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Moronacity Health Journal » Women's Health

Endometrial Hyperplasia

By Diane Ursu
Endometrial hyperplasia is the abnormal thickening of the endometrium, which is the inner lining of the uterus to which the embryo attaches during pregnancy, and the part that sheds during the menstrual period.  Photo:  United States Federal GovernmentThe endometrium is the inner lining of the uterus that is shed every month during menstruation, or the period. It thickens throughout the menstrual cycle in preparation for pregnancy. In some cases, the endometrium may thicken significantly and abnormally—a condition called endometrial hyperplasia.

Endometrial hyperplasia is usually benign and can be treated with hormones or simple surgical procedures, but it can develop into cancer. For that reason, it is best to obtain a diagnosis as soon as something is suspected. In the event of abnormal cells or cancer, an early diagnosis can mean that treatment will be very successful. Some women may be able to prevent endometrial hyperplasia by learning the risk factors and discussing important lifestyle or medication changes with their doctors.

Endometrial Hyperplasia Risk Factors

Several factors may contribute to endometrial hyperplasia, especially hormonal fluctuations. Perimenopausal women are at a greater risk, but postmenopausal women should be wary of unusual bleeding or spotting, as well. Abnormal menstrual cycles, such as skipped periods or amenorrhea, are a sign that the body’s hormone levels are abnormal, such as with polycystic ovarian syndrome (PCOS), obesity, and diabetes, all of which can cause endometrial hyperplasia.

Estrogen is the hormone that triggers growth of the endometrium, so estrogen therapy may contribute to hyperplasia and even cancer. Women who have taken Tamoxifen for breast cancer are at a greater risk for endometrial hyperplasia and cancer.

Abnormal spotting or bleeding is a sign of endometrial hyperplasia. Women who are still menstruating may have spotting between periods, but this can also be a sign of other gynecological problems. Postmenopausal women who have any spotting should immediately see a doctor.

Endometrial Hyperplasia Treatment

In addition to standard testing, such as a pap test, ultrasound is often done to examine and measure the thickness of the endometrium. It may be followed up with a biopsy to remove some of the endometrial tissue and test it for abnormal, or cancerous, cells. Dilation and Curettage (D&C) or hysteroscopy are alternative tests for visualizing and sampling the endometrium.

Progesterone may be prescribed to cause the endometrial lining to shed, resulting in a period that may be quite heavy depending on the endometrial thickness. If abnormal or cancerous cells are present, a hysterectomy—the surgical removal of the uterus—may be done. According to Endometrial Hyperplasia, by the American Congress of Obstetricians and Gynecologists, “If you take estrogen after menopause, you need to take a form of progesterone to reduce the risk of endometrial hyperplasia and cancer of the uterus.”

Women of child-bearing age may consider other treatment options. Those with conditions such as polycystic ovarian syndrome may take birth control pills to regulate the menstrual cycle. Since obesity can contribute to PCOS, working with a physician and a nutritionist to lose weight may be all that is necessary to normalize the cycle.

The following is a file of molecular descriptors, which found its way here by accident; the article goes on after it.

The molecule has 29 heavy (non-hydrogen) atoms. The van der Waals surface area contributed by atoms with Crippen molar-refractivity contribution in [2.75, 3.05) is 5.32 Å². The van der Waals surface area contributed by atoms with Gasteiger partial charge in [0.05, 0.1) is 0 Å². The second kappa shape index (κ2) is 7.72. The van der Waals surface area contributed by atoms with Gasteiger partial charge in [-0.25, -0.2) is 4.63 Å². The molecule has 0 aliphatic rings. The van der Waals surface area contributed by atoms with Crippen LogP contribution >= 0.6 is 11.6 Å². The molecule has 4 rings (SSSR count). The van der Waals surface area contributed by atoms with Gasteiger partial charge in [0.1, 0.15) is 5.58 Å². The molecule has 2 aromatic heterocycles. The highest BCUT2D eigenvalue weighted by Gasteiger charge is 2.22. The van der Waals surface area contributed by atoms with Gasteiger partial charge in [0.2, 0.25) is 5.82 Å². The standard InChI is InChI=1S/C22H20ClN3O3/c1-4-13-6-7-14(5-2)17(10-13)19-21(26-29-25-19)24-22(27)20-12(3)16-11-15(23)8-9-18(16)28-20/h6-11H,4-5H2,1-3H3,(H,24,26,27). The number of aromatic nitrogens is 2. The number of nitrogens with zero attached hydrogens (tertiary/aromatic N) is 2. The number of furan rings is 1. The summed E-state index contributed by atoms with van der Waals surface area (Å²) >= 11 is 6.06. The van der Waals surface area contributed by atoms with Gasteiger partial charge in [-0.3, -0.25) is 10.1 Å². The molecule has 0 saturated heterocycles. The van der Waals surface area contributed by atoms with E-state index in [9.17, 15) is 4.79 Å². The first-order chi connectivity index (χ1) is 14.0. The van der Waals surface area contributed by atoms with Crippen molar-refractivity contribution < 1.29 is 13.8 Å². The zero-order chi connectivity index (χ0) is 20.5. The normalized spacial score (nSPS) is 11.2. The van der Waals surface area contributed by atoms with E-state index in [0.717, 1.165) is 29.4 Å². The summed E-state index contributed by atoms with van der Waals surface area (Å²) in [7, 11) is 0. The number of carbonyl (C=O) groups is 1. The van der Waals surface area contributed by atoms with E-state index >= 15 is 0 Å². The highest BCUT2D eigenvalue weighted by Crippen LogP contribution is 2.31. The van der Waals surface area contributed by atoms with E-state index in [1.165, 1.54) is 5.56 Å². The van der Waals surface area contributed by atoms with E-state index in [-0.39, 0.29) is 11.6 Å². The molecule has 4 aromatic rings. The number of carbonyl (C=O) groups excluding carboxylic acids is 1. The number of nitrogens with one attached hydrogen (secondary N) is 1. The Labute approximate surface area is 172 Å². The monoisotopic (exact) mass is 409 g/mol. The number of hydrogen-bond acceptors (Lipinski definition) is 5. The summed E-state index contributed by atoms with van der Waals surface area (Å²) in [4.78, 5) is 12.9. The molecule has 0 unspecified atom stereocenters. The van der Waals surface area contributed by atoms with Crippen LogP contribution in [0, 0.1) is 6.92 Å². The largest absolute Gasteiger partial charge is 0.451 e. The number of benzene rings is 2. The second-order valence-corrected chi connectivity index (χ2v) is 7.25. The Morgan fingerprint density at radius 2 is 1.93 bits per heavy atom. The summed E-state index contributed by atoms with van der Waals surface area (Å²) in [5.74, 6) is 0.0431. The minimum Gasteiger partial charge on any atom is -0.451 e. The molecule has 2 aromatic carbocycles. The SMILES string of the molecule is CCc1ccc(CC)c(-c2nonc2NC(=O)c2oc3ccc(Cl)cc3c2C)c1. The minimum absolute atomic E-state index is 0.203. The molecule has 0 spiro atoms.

Endometrial hyperplasia may indicate more serious problems, so anyone who experiences abnormal bleeding should be examined by a doctor. Early detection is important in fighting and beating cancer, so do not put off examinations.


16 Responses to "Endometrial Hyperplasia"

  1. alinda moses says:

    I’m a medical radiographer by profession.Received a young girl 16 years old by age with a history of heavy and long lasting menstrual periods for about a year.She was referred for gynecological ultrasound scan.
    Findings: thickened and echogenic endometrium but intact with nothing in the cavity, normal myometrium and a dnexal regions, nil in the recto-uterine recess.
    Question: What is the most appropriate diagnosis?

  2. Diane Ursu says:

    Endometrial hyperplasia would be my first guess, and that is what it is if the endometrium is abnormally thickened, but one has to question the cause.

  3. AJW says:

    I am a 41 yo female just diagnosed with Endometrial Hyperplasia. I am scheduled for a biopsy next week. I have been researching the symptoms and causes of this and I’ve found that I’m not very typical: I don’t have excessive bleeding, I am like clockwork with my cycle, I am not overweight (although I’ve found that I have gained some weight in the past few months despite a very solid and regular exercise and eating regimen), I don’t spot in between my cycles, I’m not going through menopause (that I know of) and I’m not currently taking any hormones. The only reason I went to see a doctor was the more intense-than-usual abdominal pain (sometimes debilitating) and major bloating I was experiencing 10 days prior to the beginning of my cycles within the last few months. I had been diagnosed several years ago (4 years I believe) with an ovarian cyst (through a physical vaginal examination, no ultrasound) and was thinking this was the reason for my current symptoms. I had an ultrasound performed and there was only one small cyst on my ovary; I was told that it was nothing that should cause the pain and discomfort and that my uterine wall was approximately 18mm thick (resulting in the diagnosis of EH.) So my question is this: can Endometrial Hyperplasia cause this much discomfort, bloating and weight gain without the other usual symptoms and, because of the higher risk of uterine cancer and me not planning any children anymore, should I opt for a partial hysterectomy?

  4. Diane Ursu says:

    AJW, gynecology, unfortunately, is very complex. I wouldn’t think that the EH would be the cause of the bloating, pain, and weight gain. If it were, I would think it would be cancer-related (metastasis).

    I am leaning more towards something else. You might want to speak with a gastroenterologist and discuss different possibilities from food allergies, food intolerances (food allergies and food intolerance are not the same thing), and irritable bowel syndrome. It is possible that PMS can cause some bowel difficulties, or even worsen an existing condition, because progesterone is more prevalent in the body before one’s period, and progesterone can cause some bowel issues such as bloating, loose bowels, and gas.